A 63 year old biologist, blind since childhood, collects snails and shells in Africa. His self-imposed isolation is shattered after he is credited with saving the lives of an American woman and a native eight year old girl who are both suffering from malaria. The venom of a cone shell provides the cure. Strangers flock to the scientist’s abode hoping to find their own miraculous remedy, but instead a few discover tragedy or even death.

The biologist’s own adult son dies from a cone shell bite while visiting his father. In the end, the shell collector is also bitten by a cone and experiences both paralysis and clarity in his near-death condition. He survives with the aid of the young girl whom he had earlier cured of malaria.


This short story illustrates the power, beauty, and indifference of Nature. It is a force that can save life as well as take it away without cause or regret. There is an obvious similarity between the scientist and the creatures he collects. Both inhabit shells to insulate themselves from the outside world. The biologist retreats into his blindness yet he is keenly aware of his surroundings. Blindness is portrayed literally and figuratively. Vision and touch compete for primacy as the most valuable of the five senses.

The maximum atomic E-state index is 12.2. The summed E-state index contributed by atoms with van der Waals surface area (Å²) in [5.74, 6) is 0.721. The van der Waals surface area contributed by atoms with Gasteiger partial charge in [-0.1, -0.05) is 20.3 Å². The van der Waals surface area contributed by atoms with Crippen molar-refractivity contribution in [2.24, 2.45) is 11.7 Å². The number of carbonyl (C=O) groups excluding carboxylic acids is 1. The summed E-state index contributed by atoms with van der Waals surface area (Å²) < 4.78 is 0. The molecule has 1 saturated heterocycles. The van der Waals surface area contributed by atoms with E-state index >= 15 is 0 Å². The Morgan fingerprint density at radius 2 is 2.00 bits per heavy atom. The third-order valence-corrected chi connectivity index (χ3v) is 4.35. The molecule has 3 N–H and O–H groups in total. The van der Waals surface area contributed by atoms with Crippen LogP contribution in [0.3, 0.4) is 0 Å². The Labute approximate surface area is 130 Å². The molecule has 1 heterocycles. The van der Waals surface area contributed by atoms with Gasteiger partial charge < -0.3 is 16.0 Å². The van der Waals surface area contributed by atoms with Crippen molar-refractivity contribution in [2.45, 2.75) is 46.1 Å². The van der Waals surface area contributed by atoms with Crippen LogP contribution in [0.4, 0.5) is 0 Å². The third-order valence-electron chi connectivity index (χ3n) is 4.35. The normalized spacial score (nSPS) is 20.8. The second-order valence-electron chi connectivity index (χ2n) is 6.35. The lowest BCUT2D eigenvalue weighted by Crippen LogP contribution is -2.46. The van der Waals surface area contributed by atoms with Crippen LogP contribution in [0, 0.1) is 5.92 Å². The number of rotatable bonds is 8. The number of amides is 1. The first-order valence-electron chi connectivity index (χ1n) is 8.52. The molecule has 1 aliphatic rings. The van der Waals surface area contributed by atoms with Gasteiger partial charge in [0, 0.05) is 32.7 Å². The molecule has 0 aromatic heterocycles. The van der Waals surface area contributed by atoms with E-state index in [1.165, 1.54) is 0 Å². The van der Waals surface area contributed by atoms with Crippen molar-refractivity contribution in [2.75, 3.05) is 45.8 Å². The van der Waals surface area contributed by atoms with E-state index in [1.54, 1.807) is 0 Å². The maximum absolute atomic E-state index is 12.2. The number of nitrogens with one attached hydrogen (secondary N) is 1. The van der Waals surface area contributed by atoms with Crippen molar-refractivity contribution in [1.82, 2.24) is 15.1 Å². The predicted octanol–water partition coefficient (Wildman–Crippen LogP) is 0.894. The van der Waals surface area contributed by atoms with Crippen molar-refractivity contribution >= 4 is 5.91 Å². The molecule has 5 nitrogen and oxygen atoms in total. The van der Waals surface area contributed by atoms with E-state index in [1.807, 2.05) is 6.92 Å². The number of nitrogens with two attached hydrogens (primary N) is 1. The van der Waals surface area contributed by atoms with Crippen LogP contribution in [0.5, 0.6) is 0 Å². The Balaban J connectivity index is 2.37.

The story delves into the geometry and mystery of life and the need to maintain equilibrium. The scientist realizes that the accumulation of knowledge only generates more questions. "Ignorance was, in the end, and in so many ways, a privilege" [14]. His infatuation with discovery raises an interesting question. When does passion become obsession?

The story ends fittingly when the shell collector encounters a blind snail. Both creatures plod forward. The two organisms share a common plight as each must adapt to their respective environments or die. No matter their fate, Nature doesn’t really care.


This story also appeared in The Chicago Review.



Place Published

New York



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